The Inner Circle Fans Follow Wagner's Epic Opera All over the World. Why Do They Do It?

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Byline: Scott C. Morgan Daily Herald Staff Writer

"The Ring of the Nibelung"

Where: Civic Opera House, 20 S. Wacker Drive, Chicago

When: March 28, 29, 30, April 2; April 4, 5, 7, 9; April 11, 12, 14, 16

Tickets: $180 to $800 for the entire cycle; $40 to $170 for performances of individual operas. For the entire cycle, most tickets are sold out, only scattered seats remained at press time Wednesday. Tickets remain for single performances of individual operas. Turned back tickets might be available for the entire cycle; call ahead to find out.

For info: (312) 332-2244 Ext. 5600 or www.lyricopera.org

Watch out Chicago. The Ringheads are coming! The Ringheads are coming!

Well, "Ringheads" is the unofficial term that the Lyric Opera of Chicago is jokingly calling ticket-holders to its revival of Richard Wagner's monumental four-opera drama "Der Ring des Nibelungen," otherwise known as the "Ring" cycle.

"We're just having a little fun," said Susan Mathieson Mayer, director of marketing and communications for the Lyric Opera of Chicago. As a variation on the term "Deadheads" that once described groupies of the band The Grateful Dead, Mayer explains "sometimes people who travel around the world to see 'Ring' cycles call themselves 'Ringheads.'"

Hoping to cash in on the phrase, the Lyric has branded souvenir T-shirts, coffee mugs and baseball caps with the expression "Ringhead." And no, none of the merchandise comes in tie-dye.

"Ring" fans might not have a stereotypical look akin to Volkswagen bus-driving Deadheads, but they can be as equally fanatical in their devotion to Wagner's 1876 masterpiece that premiered at a specially built theater in Bayreuth, Germany. Wagner fans (or fanatics, if you will) have been known to travel around the world multiple times to see different "Ring" casts and productions, while a pilgrimage to Bayreuth's Festspielhaus is almost sacrosanct.

For the Lyric's three complete "Ring" cycles, scheduled between March 28 and April 16, Mayer reports that "Ring" fans from all 50 states and nearly 30 different countries as far away as the Philippines and Argentina are converging upon Chicago. Of course, all those out-of-town visitors will have an economic impact.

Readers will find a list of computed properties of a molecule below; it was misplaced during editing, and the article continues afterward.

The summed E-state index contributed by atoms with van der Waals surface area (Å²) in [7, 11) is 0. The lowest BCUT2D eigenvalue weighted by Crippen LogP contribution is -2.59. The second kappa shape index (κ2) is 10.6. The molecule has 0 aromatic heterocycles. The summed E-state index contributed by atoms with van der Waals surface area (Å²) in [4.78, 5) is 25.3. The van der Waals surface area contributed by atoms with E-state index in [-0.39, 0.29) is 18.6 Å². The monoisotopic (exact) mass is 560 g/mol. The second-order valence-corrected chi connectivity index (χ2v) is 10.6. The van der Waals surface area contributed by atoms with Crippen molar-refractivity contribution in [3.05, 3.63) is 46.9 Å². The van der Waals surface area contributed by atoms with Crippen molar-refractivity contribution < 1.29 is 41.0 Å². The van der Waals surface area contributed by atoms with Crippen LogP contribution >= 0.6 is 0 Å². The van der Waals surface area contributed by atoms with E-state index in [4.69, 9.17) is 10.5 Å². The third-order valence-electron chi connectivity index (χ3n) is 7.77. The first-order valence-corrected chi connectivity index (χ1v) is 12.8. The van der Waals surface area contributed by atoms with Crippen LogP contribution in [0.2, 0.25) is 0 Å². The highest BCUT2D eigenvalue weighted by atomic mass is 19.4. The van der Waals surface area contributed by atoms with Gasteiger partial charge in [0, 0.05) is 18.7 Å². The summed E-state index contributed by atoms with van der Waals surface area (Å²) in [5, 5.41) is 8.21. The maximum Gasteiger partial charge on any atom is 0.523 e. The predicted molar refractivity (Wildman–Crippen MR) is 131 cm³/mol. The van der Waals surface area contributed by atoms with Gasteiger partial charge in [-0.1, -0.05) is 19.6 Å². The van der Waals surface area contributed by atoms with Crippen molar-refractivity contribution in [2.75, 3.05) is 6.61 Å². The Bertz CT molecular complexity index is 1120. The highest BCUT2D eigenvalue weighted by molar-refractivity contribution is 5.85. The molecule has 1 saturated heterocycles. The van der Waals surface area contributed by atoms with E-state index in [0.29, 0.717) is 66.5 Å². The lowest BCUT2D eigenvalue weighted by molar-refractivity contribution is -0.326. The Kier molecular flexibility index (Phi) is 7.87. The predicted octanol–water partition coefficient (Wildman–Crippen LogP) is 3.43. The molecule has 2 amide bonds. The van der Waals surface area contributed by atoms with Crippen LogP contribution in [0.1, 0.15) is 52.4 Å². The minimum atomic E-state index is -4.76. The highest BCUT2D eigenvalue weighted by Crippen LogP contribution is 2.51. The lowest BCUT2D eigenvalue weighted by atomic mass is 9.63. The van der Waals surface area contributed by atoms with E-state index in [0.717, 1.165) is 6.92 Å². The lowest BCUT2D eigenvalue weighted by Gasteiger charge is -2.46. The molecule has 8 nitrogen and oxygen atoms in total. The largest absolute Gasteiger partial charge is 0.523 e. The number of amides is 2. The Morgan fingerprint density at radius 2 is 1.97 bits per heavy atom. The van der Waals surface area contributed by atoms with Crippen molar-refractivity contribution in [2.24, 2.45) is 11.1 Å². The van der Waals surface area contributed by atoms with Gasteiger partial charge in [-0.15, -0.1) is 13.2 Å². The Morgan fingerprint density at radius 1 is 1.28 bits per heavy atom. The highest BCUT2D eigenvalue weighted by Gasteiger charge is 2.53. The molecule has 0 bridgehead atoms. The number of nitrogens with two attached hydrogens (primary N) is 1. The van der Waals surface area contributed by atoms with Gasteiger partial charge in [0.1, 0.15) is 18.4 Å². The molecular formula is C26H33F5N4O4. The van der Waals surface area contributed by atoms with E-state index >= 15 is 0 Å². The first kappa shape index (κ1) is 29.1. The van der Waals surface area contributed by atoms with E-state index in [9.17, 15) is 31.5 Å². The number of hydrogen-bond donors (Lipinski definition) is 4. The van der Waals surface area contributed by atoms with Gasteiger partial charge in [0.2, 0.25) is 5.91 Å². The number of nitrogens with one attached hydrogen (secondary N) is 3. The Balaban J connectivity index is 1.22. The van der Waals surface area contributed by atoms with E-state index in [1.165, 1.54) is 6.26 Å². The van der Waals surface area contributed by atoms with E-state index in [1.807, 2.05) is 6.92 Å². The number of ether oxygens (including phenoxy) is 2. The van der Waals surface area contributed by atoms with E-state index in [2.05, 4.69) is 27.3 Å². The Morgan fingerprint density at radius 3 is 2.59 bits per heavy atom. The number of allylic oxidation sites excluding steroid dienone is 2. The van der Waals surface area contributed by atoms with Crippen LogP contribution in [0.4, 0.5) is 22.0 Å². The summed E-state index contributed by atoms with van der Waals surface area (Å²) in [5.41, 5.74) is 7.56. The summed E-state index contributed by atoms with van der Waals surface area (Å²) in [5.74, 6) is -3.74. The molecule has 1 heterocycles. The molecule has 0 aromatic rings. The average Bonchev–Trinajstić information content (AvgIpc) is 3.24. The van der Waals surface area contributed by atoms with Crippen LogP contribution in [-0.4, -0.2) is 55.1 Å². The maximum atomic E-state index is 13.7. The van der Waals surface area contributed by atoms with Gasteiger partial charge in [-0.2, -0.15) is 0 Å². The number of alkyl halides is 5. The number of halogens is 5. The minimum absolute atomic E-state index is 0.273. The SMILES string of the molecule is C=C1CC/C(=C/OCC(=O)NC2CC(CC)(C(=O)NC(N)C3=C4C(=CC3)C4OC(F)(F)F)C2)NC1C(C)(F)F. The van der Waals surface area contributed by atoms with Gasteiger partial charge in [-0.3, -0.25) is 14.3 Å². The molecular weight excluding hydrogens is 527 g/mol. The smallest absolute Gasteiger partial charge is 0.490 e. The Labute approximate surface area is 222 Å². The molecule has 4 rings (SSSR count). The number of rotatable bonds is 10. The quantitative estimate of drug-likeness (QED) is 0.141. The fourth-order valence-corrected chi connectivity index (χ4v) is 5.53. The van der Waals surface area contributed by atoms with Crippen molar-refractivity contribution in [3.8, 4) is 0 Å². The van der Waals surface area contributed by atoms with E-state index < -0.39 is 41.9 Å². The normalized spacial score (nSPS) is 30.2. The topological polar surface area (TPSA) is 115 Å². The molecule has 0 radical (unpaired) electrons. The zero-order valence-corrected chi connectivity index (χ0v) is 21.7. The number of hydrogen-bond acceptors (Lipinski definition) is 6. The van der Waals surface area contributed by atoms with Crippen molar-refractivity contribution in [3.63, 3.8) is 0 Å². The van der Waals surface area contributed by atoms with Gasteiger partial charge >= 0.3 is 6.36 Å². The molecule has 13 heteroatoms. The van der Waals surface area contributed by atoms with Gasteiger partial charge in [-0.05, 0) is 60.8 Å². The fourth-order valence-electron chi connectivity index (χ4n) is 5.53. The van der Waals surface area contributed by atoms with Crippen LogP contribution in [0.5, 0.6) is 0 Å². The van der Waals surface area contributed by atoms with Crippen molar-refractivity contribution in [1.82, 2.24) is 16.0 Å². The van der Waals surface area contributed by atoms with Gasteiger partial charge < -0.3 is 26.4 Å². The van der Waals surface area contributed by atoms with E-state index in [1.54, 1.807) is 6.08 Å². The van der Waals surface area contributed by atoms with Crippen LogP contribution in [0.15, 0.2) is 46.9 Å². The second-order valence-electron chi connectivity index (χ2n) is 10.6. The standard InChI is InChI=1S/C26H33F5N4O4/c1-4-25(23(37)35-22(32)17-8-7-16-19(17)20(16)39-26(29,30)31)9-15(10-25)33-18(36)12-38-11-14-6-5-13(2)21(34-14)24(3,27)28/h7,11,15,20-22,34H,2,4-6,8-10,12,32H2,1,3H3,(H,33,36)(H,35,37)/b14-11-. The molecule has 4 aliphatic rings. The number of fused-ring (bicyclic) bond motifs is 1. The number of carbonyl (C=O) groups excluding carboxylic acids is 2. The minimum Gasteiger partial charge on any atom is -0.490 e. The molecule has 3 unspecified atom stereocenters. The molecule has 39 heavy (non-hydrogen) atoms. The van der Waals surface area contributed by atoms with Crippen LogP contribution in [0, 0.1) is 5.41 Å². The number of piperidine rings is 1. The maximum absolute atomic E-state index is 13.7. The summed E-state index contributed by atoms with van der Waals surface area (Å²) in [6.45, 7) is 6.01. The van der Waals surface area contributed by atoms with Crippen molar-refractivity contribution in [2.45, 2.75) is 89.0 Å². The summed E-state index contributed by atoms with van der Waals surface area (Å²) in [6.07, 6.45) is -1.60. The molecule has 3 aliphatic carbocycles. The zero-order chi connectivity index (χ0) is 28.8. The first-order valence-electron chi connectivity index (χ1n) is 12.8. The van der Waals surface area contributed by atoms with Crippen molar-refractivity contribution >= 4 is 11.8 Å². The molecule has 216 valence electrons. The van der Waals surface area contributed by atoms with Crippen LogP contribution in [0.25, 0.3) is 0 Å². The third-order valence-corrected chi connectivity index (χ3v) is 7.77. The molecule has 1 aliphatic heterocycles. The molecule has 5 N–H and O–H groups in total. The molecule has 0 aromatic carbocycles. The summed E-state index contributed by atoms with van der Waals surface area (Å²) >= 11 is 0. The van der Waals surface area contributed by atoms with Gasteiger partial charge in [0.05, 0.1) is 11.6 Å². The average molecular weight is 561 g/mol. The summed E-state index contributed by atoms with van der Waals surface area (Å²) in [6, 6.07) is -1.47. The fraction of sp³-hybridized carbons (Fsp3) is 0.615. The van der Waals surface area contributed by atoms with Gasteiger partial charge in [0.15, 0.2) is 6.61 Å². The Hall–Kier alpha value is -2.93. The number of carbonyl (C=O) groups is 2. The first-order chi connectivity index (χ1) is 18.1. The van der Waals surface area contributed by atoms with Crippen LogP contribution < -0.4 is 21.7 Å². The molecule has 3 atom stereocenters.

The last time the Lyric staged a series of complete "Rings" in 1996, Mayer cited a study by the Federal Reserve Bank and the University of Illinois estimating that $34.7 million was pumped into the local economy. According to the Seattle Opera, an estimated $38 million flooded Seattle's economy when it staged its new "Ring" in 2001.

The "Ring" is extremely expensive and difficult to stage, not to mention long - it runs around 15 1/2 hours over four evenings in a week. Wagner's operas also call for seemingly impossible stage effects like a sword fight with a dragon and gods crossing a rainbow bridge to Valhalla.

Despite the difficulties, stature-seeking opera companies great and small are willing to take a chance on the "Ring."

"It's the arts equivalent of having a winning sports franchise in your hometown," said Boone Brackett, an orthopedic surgeon living in unincorporated Lake County who has seen almost 20 complete "Ring" cycles in his lifetime. "Producing a 'Ring' gives a city a certain cachet and puts it on the map."

And thanks to the world's many "Ring" fans, almost all "Ring" cycle production become virtual sell-outs.

So why do they do it? Why do "Ring" fans plan entire vacations around four operas that many have already seen before?

"It's an addiction, I guess," said Brackett.

"It's a disease," joked Helga Strasser, a German ex-patriot living in Rochester, N.Y., who estimates she has seen 25 "Ring" cycles in her lifetime. Strasser will be attending Chicago's "Ring" for a second time and already has tickets to the Canadian Opera Company's new "Ring" opening a new Toronto opera house in 2006. …